Since the Conservancy of Southwest Florida began its Sea Turtle Monitoring Project 40 years ago, researchers have documented more than 8,200 nests, helping 380,000 hatchlings of primarily loggerhead sea turtles. This season, the team has documented record numbers: more than 552 nests on Keewaydin Island. The project has grown into one of the longest continuously running sea turtle monitoring programs of its kind in the U.S.
“We are seeing some of the original hatchlings coming back to nest,” said Kathy Worley, Conservancy’s Environmental Science Director. “In addition to monitoring nesting activity, preventing predation by resident wildlife and tagging the turtles to monitor nesting through the years, we conduct cooperative research with agencies and universities to gain insight into the life history of sea turtles to better protect them.”
The program was established to protect nests from predators like raccoons, ghost crabs, armadillos and opossums on the remote stretch of beach on Keewaydin Island. Only one in 1,000 sea turtles survives to adulthood, so each individual that can be protected is significant to the survival of this threatened species. While there are signs of recovery, six of the seven species of sea turtles worldwide are still considered threatened or endangered.
Some highlights in the program’s history include:
- The first leatherback nest on Keewaydin and the first recorded in Collier County in 2015.
- From 1994-2018, the Conservancy monitored the Naples City Beach in a partnership with Collier County and documented over 2,000 nests, producing over 116,600 hatchlings.
- For the past 30 years, Conservancy biologists were visited periodically by one mother loggerhead, “Emily.” The team has spotted Emily 13 times since she was first flipper-tagged in 1988, with the latest in 2019.
Tissue samples are provided to universities for research, including the University of Georgia, University of Miami, Florida Atlantic University and the University of Florida. Some partnerships through the years include a sex ratio study with Rookery Bay National Estuarine Research reserve. A satellite tagging program with the University of Central Florida was expanded to include the Sanibel Captiva Conservation Foundation (SCCF) and green sea turtles on Sanibel Island.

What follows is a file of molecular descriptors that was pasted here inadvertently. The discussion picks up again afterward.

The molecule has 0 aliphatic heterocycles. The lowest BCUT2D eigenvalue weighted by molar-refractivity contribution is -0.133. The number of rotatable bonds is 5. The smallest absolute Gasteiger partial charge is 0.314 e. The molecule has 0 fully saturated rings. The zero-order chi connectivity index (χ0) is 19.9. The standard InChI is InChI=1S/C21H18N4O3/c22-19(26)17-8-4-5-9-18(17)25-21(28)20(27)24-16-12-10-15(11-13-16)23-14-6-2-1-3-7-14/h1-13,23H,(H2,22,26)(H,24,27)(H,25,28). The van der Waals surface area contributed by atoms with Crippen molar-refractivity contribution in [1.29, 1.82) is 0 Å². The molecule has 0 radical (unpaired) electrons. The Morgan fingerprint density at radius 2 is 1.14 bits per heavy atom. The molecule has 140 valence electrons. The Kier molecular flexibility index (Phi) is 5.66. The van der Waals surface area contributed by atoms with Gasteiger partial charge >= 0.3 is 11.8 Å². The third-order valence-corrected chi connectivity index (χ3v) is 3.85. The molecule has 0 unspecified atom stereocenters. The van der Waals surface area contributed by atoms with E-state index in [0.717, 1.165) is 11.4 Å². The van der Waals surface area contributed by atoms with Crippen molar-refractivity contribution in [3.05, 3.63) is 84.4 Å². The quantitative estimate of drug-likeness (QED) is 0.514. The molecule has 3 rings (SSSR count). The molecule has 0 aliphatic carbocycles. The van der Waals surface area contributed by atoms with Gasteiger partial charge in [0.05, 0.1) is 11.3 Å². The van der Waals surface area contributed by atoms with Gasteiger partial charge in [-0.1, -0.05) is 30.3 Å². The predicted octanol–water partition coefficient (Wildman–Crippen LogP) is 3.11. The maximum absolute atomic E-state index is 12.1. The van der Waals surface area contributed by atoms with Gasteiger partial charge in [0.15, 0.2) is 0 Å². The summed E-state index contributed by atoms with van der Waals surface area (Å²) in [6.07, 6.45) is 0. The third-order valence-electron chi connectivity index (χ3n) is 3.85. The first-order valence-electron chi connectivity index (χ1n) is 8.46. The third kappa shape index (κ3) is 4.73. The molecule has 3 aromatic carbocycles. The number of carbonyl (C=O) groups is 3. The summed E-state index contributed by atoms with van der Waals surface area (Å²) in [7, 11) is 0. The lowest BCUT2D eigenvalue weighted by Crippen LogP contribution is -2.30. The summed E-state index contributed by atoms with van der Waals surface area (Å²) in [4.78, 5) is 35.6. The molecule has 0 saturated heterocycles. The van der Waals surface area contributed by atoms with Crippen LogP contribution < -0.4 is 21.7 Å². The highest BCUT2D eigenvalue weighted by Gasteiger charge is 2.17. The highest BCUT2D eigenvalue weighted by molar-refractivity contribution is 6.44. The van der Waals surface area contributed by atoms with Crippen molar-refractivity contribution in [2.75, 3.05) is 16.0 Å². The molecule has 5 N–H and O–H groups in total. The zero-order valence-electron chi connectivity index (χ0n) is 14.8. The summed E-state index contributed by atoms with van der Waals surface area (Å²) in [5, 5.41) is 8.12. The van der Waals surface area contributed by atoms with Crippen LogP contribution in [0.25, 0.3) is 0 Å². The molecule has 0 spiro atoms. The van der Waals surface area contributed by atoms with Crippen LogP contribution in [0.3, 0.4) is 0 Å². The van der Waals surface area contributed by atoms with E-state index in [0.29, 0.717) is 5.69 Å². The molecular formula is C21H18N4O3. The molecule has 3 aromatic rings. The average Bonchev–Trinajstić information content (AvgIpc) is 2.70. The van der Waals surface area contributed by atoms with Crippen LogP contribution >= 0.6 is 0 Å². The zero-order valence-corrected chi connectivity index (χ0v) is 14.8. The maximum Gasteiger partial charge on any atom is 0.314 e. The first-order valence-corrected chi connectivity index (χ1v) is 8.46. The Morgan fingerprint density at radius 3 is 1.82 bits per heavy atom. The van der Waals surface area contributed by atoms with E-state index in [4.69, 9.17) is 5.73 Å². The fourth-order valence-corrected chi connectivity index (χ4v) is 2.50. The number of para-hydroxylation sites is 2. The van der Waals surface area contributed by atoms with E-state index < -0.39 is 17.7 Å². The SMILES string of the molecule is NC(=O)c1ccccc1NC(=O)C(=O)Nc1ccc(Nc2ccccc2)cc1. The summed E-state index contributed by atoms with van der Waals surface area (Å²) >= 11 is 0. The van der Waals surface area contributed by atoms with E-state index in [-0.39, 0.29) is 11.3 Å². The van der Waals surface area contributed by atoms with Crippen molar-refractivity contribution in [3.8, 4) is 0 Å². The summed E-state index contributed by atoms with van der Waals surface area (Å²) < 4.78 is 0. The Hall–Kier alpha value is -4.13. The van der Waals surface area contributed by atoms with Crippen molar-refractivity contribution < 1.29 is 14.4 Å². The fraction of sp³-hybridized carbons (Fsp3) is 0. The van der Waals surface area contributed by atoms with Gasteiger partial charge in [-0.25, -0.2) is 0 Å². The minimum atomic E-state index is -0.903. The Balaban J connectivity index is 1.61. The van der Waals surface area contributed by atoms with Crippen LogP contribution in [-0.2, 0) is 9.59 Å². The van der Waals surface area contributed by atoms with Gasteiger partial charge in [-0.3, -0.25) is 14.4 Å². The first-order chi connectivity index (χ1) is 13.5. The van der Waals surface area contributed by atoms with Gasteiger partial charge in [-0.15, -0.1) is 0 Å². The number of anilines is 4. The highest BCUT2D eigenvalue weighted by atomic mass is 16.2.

In addition, the Conservancy’s sea turtle program has trained more than 130 interns, many who have gone on to continue working with sea turtles. Jill Schmid, who was an intern in 1997, became sea turtle field biologist and has been working with the Conservancy on the incubation temperature study to use the data to determine whether Keewaydin nests are producing male or female hatchlings.
Watch Jill Schmid talk about her time as an intern
Through the years, the sea turtle program has been supported by philanthropy, including the boats and ATVs needed for monitoring nests for seven miles on the Keewaydin beaches. The field station on Keewaydin that keeps equipment and provides shelter for the staff was rebuilt in 2017 and named the David S. Addison Sea Turtle Field Research Station. Without donor support, this important project cannot continue to thrive. Please visit conservancy.org/fundscience/ to support the Conservancy’s sea turtle program and continue to aid sea turtles like Emily.